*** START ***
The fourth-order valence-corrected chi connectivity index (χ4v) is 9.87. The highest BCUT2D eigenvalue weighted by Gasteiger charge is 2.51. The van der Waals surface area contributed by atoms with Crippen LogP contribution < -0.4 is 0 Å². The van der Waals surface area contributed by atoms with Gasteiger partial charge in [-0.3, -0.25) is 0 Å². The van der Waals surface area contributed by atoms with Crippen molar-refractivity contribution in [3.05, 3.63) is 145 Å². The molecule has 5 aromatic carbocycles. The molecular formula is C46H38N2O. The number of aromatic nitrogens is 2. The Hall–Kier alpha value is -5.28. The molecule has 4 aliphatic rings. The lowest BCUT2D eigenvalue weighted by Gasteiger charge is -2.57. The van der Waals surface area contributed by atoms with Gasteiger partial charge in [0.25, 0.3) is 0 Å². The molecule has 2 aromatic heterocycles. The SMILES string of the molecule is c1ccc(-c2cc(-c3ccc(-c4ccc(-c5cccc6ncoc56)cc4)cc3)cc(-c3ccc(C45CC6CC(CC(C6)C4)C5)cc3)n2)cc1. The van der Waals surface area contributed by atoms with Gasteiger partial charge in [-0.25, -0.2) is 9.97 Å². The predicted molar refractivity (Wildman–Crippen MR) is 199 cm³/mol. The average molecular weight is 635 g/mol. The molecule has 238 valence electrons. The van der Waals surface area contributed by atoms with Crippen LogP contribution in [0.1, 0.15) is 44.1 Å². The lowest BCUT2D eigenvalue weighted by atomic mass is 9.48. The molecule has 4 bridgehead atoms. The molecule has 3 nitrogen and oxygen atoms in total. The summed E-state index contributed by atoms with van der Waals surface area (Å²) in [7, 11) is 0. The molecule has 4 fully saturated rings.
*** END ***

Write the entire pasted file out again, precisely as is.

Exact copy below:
The fourth-order valence-corrected chi connectivity index (χ4v) is 9.87. The highest BCUT2D eigenvalue weighted by Gasteiger charge is 2.51. The van der Waals surface area contributed by atoms with Crippen LogP contribution < -0.4 is 0 Å². The van der Waals surface area contributed by atoms with Gasteiger partial charge in [-0.3, -0.25) is 0 Å². The van der Waals surface area contributed by atoms with Crippen molar-refractivity contribution in [3.05, 3.63) is 145 Å². The molecule has 5 aromatic carbocycles. The molecular formula is C46H38N2O. The number of aromatic nitrogens is 2. The Hall–Kier alpha value is -5.28. The molecule has 4 aliphatic rings. The lowest BCUT2D eigenvalue weighted by Gasteiger charge is -2.57. The van der Waals surface area contributed by atoms with Gasteiger partial charge in [0.25, 0.3) is 0 Å². The molecule has 2 aromatic heterocycles. The SMILES string of the molecule is c1ccc(-c2cc(-c3ccc(-c4ccc(-c5cccc6ncoc56)cc4)cc3)cc(-c3ccc(C45CC6CC(CC(C6)C4)C5)cc3)n2)cc1. The van der Waals surface area contributed by atoms with Gasteiger partial charge in [-0.25, -0.2) is 9.97 Å². The predicted molar refractivity (Wildman–Crippen MR) is 199 cm³/mol. The average molecular weight is 635 g/mol. The molecule has 238 valence electrons. The van der Waals surface area contributed by atoms with Crippen LogP contribution in [0.1, 0.15) is 44.1 Å². The lowest BCUT2D eigenvalue weighted by atomic mass is 9.48. The molecule has 4 bridgehead atoms. The molecule has 3 nitrogen and oxygen atoms in total. The summed E-state index contributed by atoms with van der Waals surface area (Å²) in [7, 11) is 0. The molecule has 4 fully saturated rings.